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Miscommunication and Identity

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Miscommunication and Identity large

Illustration by Alexandra Westrich

The International Artist and Chicago

A few days after arriving in Chicago I realized I forgot to bring my favorite book of poetry, Poet in New York, by Federico Garcia Lorca. So I headed directly to the bookstore to get a new copy, but as I reached to the shelf to get the book I experienced a very strange feeling. I discovered that, up to that moment, I had not contemplated its title. Poet in New York. What does that mean? The act of writing poetry in New York City, the impressions of a famous poet on a foreign city, or the experience of making art away from one’s homeland?

I found myself relating my thoughts on that matter to the experience of international students at the School of the Art Institute of Chicago. How are they adapting to the art environment at SAIC and the experience of producing art away from home?

“When I first came here I became more aware of my culture and identity,” says Tanya Goel, a painting and drawing post-baccalaureate student from India. “I felt more patriotic, I guess, and this was somehow reflected in my work, especially since I wasn’t still accustomed to Chicago.”

However, Fatima Haider from Pakistan, a post-baccalaureate student in painting and drawing at SAIC, said she had a completely different experience: “At the beginning I was adamant about not making ‘cultural’ work, or cashing in on the exotic,” says Fatima. “I realized, however, that trying deliberately not to do something is just as extreme as doing it.”

Language barriers constitute another of the challenges that face international students.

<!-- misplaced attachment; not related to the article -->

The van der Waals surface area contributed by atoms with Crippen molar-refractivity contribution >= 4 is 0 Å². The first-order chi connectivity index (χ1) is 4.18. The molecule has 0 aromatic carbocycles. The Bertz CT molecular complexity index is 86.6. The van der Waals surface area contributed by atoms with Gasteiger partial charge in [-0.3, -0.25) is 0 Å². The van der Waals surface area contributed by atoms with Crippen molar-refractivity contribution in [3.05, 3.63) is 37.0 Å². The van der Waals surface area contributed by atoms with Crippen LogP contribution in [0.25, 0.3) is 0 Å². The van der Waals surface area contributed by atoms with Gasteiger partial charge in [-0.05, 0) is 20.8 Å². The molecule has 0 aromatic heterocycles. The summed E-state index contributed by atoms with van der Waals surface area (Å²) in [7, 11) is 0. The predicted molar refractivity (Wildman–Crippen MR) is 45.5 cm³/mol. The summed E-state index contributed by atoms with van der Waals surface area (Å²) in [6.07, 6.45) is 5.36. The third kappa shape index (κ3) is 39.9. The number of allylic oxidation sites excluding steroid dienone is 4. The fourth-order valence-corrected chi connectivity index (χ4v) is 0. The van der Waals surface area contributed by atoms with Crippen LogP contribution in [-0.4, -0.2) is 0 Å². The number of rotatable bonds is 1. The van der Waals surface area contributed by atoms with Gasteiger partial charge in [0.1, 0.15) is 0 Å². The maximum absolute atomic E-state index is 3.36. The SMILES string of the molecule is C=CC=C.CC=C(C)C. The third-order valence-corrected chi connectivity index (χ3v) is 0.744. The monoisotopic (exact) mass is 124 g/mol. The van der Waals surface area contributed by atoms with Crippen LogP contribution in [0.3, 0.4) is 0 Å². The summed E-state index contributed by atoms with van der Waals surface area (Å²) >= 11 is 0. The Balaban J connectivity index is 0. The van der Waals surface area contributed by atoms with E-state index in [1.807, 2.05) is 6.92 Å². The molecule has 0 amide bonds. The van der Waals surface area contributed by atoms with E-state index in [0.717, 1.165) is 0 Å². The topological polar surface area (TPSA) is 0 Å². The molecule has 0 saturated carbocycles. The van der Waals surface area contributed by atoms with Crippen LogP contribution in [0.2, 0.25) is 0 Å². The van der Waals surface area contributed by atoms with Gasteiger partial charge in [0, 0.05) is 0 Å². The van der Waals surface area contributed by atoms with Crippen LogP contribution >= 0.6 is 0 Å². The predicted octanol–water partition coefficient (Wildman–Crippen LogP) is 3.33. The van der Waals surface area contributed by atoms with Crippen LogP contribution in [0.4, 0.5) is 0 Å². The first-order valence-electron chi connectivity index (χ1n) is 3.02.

“I often feel misunderstood,” says Akiko Murakami, a fine arts undergraduate from Japan, “It is always hard for me to discuss and critique the work of other students, as well as my own art.”

“Misunderstandings might arise if a student is unaware of clichés,” adds Mary Lou Zelazny, a professor of Painting and Drawing at SAIC. “Of course, this can be also true with students who are not from abroad, but it is less likely because people tend to know the vernacular from where they come from.”

“I am often more elastic when I discuss work with international students,” adds Michelle Grabner, also a professor in Painting and Drawing. “I will explain the potential misreading of their projects when considered through the lens of the contemporary avant-garde and global art practices.” Apart from these problems, many can argue that the transition of international students to the art world at SAIC is actually quite smooth.

“I feel I have grown up in a world where global-ization has united cultures and made them less alien to each other,” says Goel, “I am often in control and flexible enough when deciding how much I want to exert my identity as an Indian.”

At this point I find myself going back, not only to the title of Poet in New York, but also to the content of the book, which was sometimes surreal and sometimes melancholic. Can art actually be defined and specified by cultural and geographical realms? Perhaps, but not right now at SAIC.

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